Hello. I'm a BSN nursing student currently in my senior year of nursing school
. On the weekends and during the summer, I work at the local hospital as a tech. Well, one day during the summer I was sitting in observation with a confused patient. The patient was extremely unsteady on his feet but still wanted to walk around, but wouldn't accept my help. He also couldn't speak English. While trying to get into a chair, he swayed one way dangerously and I tried to help him. He thanked me by punching me several times hard in the stomach and across the face. Somehow, my yells for help made no one come, and I managed to get him in the chair before everyone did come minutes afterward.
Now, I'm afraid of patients entirely. Even the alert, oriented and completely kind ones. It even terrifies me more that I'm going to become a nurse and handle more patients like him, because my hospital loves to ignore unstable patients and requests from nurses for more help. It scares me that now I'm scared of a profession I used to absolutely love. It angers me more though that I nor my fellow students are being made aware of the high prevalence of violence against nurses, and the stigma that follows with those who try to report the incidents.
Basically, I want advice. No, need it is more likely. Is there any hope anymore of me becoming a nurse? How have your hospital tried to fight this problem?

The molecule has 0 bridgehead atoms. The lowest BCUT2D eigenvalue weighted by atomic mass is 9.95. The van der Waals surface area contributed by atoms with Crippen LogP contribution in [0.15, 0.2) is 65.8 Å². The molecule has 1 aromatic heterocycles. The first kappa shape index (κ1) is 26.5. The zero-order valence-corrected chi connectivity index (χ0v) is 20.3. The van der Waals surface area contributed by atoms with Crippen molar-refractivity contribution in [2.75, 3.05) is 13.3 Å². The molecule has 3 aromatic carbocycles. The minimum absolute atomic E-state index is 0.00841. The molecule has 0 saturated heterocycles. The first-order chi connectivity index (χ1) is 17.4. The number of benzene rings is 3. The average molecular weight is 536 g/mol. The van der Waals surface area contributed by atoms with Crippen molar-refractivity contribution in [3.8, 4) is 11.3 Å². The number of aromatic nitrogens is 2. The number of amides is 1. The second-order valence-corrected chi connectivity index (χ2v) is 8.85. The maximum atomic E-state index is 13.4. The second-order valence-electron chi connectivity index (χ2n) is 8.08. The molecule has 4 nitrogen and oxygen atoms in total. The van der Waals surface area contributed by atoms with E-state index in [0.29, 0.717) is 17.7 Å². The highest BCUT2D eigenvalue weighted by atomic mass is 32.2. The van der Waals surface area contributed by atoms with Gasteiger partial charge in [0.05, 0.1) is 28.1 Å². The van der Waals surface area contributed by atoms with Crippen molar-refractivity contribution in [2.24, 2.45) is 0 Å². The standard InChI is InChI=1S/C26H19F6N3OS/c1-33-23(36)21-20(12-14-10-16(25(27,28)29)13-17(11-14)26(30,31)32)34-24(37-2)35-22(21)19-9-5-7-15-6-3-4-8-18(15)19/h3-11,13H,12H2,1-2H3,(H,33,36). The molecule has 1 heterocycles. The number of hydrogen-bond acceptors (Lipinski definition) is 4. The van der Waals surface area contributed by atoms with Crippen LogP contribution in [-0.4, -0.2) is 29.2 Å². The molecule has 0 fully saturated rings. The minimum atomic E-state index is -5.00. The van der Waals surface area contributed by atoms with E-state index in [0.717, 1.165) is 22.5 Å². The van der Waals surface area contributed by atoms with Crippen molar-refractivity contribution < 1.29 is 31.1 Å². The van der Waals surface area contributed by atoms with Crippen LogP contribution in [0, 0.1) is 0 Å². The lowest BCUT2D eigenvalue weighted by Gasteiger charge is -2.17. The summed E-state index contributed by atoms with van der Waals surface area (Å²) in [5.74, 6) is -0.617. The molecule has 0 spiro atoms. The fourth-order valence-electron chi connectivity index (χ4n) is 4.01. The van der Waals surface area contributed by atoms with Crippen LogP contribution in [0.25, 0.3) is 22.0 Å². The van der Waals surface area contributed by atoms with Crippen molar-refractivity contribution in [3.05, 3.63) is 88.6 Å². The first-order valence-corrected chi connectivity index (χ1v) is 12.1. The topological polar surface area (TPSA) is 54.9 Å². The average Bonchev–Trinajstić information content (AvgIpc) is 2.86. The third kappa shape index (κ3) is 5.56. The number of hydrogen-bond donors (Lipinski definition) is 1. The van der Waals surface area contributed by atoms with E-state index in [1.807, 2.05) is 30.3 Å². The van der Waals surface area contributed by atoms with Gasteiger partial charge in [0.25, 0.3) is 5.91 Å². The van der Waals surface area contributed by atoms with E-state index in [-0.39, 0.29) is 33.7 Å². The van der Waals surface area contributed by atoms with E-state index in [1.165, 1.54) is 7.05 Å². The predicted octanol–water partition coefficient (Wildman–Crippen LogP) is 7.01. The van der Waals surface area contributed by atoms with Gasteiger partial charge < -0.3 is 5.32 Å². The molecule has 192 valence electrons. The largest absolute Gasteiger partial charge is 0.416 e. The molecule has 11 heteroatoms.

Oct 16, '12
I'm so sorry you went through this. This might sound like over kill, but you might want to talk to a therapist about your attack. I say that because I had a problem with trauma / being hurt at work and it really affected me adversely-- emptionally. Ive learned to keep myself physically safe at work, but mental hurt required a different kind of self preservation.
In the certain settings I feel much safer in many ways, than I did in others.
In my preferred work environment, where I feel safe, we have security teams, code grey alarms, poseys, soft restraints, respect from other staff who help as needed, I stay out of arms reach, am kind but assertive. These things help. I also try to get a full history or look for evidence of prior violence, so I can be prepared.
I have colleagues who stay between door and patient, rather than placing the patient between themself and the door.
Last edit by vintagemother on Oct 16, '12